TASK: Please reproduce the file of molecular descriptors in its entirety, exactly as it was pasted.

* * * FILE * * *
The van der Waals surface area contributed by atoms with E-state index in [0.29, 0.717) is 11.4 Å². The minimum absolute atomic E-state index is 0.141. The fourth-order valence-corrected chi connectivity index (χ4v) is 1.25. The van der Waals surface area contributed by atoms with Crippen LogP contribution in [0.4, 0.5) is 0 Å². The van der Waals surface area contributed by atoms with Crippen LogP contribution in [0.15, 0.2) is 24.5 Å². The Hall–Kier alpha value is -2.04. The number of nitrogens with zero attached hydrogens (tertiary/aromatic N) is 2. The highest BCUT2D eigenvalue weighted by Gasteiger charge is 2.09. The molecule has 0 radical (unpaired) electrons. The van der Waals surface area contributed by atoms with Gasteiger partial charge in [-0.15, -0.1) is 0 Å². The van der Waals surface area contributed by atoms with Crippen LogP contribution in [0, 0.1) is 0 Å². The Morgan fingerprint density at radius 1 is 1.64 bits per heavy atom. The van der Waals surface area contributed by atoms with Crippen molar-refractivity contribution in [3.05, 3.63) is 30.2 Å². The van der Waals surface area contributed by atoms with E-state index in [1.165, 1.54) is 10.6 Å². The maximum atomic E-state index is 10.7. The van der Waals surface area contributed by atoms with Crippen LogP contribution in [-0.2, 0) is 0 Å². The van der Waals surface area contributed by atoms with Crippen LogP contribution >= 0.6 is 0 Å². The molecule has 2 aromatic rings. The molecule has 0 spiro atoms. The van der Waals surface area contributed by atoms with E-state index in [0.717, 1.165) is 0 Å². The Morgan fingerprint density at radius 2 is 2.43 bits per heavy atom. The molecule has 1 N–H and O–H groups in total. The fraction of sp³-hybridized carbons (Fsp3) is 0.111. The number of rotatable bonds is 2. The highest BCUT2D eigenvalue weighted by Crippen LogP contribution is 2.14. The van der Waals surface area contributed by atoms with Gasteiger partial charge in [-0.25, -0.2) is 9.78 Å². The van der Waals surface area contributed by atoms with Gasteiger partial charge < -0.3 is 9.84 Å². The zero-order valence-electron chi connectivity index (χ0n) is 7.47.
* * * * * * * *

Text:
The van der Waals surface area contributed by atoms with E-state index in [0.29, 0.717) is 11.4 Å². The minimum absolute atomic E-state index is 0.141. The fourth-order valence-corrected chi connectivity index (χ4v) is 1.25. The van der Waals surface area contributed by atoms with Crippen LogP contribution in [0.4, 0.5) is 0 Å². The van der Waals surface area contributed by atoms with Crippen LogP contribution in [0.15, 0.2) is 24.5 Å². The Hall–Kier alpha value is -2.04. The number of nitrogens with zero attached hydrogens (tertiary/aromatic N) is 2. The highest BCUT2D eigenvalue weighted by Gasteiger charge is 2.09. The molecule has 0 radical (unpaired) electrons. The van der Waals surface area contributed by atoms with Gasteiger partial charge in [-0.15, -0.1) is 0 Å². The van der Waals surface area contributed by atoms with Crippen LogP contribution in [0, 0.1) is 0 Å². The Morgan fingerprint density at radius 1 is 1.64 bits per heavy atom. The van der Waals surface area contributed by atoms with Crippen molar-refractivity contribution in [3.05, 3.63) is 30.2 Å². The van der Waals surface area contributed by atoms with E-state index in [1.165, 1.54) is 10.6 Å². The maximum atomic E-state index is 10.7. The van der Waals surface area contributed by atoms with Crippen LogP contribution in [-0.2, 0) is 0 Å². The van der Waals surface area contributed by atoms with Crippen LogP contribution >= 0.6 is 0 Å². The molecule has 2 aromatic rings. The molecule has 0 spiro atoms. The van der Waals surface area contributed by atoms with E-state index in [0.717, 1.165) is 0 Å². The Morgan fingerprint density at radius 2 is 2.43 bits per heavy atom. The molecule has 1 N–H and O–H groups in total. The fraction of sp³-hybridized carbons (Fsp3) is 0.111. The number of rotatable bonds is 2. The highest BCUT2D eigenvalue weighted by Crippen LogP contribution is 2.14. The van der Waals surface area contributed by atoms with Gasteiger partial charge in [-0.25, -0.2) is 9.78 Å². The van der Waals surface area contributed by atoms with Gasteiger partial charge < -0.3 is 9.84 Å². The zero-order valence-electron chi connectivity index (χ0n) is 7.47.